Some thoughts on the Sir Martin Gilbert Memorial Lecture delivered by the Rt Hon David Miliband

Photo: Esther presenting Churchill and America to David Miliband on behalf of the Sir Martin Gilbert Learning Centre

480 words/2 1/2 minute read

During David Miliband’s time as Foreign Secretary under Gordon Brown, Martin had occasion to meet him, and held high regard for him. Since leaving the Foreign Ministry, David has spent the last six years based in the United States, as President and CEO of the International Rescue Committee. So although he is out of the “cut and thrust” of politics, he is on the front line of dealing with one of the greatest difficulties facing our world today – that of refugees fleeing conflict and disaster. Regardless of one’s politics, here was someone who might be able to give us some insight into what is happening, both on our national levels, and internationally. When he agreed to give the second Sir Martin Gilbert Memorial Lecture (Sir John Major delivered the inaugural lecture in 2017), we were thrilled.

I was in touch with him David prior to his visit as he was interested in whether Martin had written “from a personal perspective” about Britain, its place in Europe, and its role as a liberal democracy. Among Martin’s materials I found the talk Martin had given in Tel Aviv entitled “Political Leadership” (see Martin’s Blog in this newsletter). Though it was written in 2011 and is geared toward the then-situation in Israel, it has great resonance today such that David even mentioned it in his remarks. In these confusing and polarising times, we need to be reminded of what true leadership entails, how real leaders view their positions, and what serving the public means.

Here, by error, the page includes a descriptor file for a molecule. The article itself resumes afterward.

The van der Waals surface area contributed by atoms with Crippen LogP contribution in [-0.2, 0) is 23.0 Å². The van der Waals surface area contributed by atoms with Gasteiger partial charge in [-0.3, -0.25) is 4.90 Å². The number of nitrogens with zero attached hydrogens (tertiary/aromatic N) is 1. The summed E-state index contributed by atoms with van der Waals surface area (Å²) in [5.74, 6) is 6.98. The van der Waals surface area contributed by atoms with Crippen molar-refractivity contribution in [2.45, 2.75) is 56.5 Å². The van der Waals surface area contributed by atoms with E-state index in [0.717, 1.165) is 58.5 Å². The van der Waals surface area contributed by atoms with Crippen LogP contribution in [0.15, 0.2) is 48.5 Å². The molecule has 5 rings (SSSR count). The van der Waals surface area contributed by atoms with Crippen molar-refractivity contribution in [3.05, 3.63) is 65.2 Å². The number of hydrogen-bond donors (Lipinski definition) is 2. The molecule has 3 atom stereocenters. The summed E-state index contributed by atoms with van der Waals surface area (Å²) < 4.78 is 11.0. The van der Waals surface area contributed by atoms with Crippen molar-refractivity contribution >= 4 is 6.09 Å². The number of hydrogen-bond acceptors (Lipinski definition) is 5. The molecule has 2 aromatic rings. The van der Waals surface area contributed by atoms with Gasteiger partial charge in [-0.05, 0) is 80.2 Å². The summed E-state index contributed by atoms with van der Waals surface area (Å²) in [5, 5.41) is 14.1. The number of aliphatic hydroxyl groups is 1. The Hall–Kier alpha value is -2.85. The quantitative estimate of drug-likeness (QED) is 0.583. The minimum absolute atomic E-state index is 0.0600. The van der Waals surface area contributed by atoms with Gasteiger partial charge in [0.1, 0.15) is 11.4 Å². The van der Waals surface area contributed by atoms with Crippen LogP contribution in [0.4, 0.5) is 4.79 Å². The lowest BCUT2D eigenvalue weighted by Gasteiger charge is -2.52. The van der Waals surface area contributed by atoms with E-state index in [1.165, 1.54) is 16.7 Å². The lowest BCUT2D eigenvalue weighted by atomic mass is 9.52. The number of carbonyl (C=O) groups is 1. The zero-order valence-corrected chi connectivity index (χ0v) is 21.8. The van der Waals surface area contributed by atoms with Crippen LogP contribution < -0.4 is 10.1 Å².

I had hoped that David Miliband would consider a return to British politics, a calm and articulate voice and a sensitive ear to the people who need to be heard. But I had a moment of recognition in understanding his dilemma that took me back to my high school Government class. (Yes, Mrs Lapeyre, I was awake.) At that time we studied the American dichotomy of “states’ rights” as opposed to rights held by the federal government: Which has priority? How to find a balance between the two that allows for freedoms and yet promises protection for all? On a global level, isn’t this what many countries are facing today?

In these times when the speed of communications travels nearly as fast as the speed of sound, the world is connected like never before. In spite of this – or maybe because of it – nationalism is on the rise in many countries. Not unlike the tension between advocates for states’ rights and those who believed that the federal government should have overarching powers, we wonder where should we put our faith: in nationalism or globalism? And for David Miliband himself, is he better placed to serve in a national government, or work internationally to try to deal with the situations created in part by the policies of national governments? Where can he make the greatest impact? Where can we?

From Esther Gilbert

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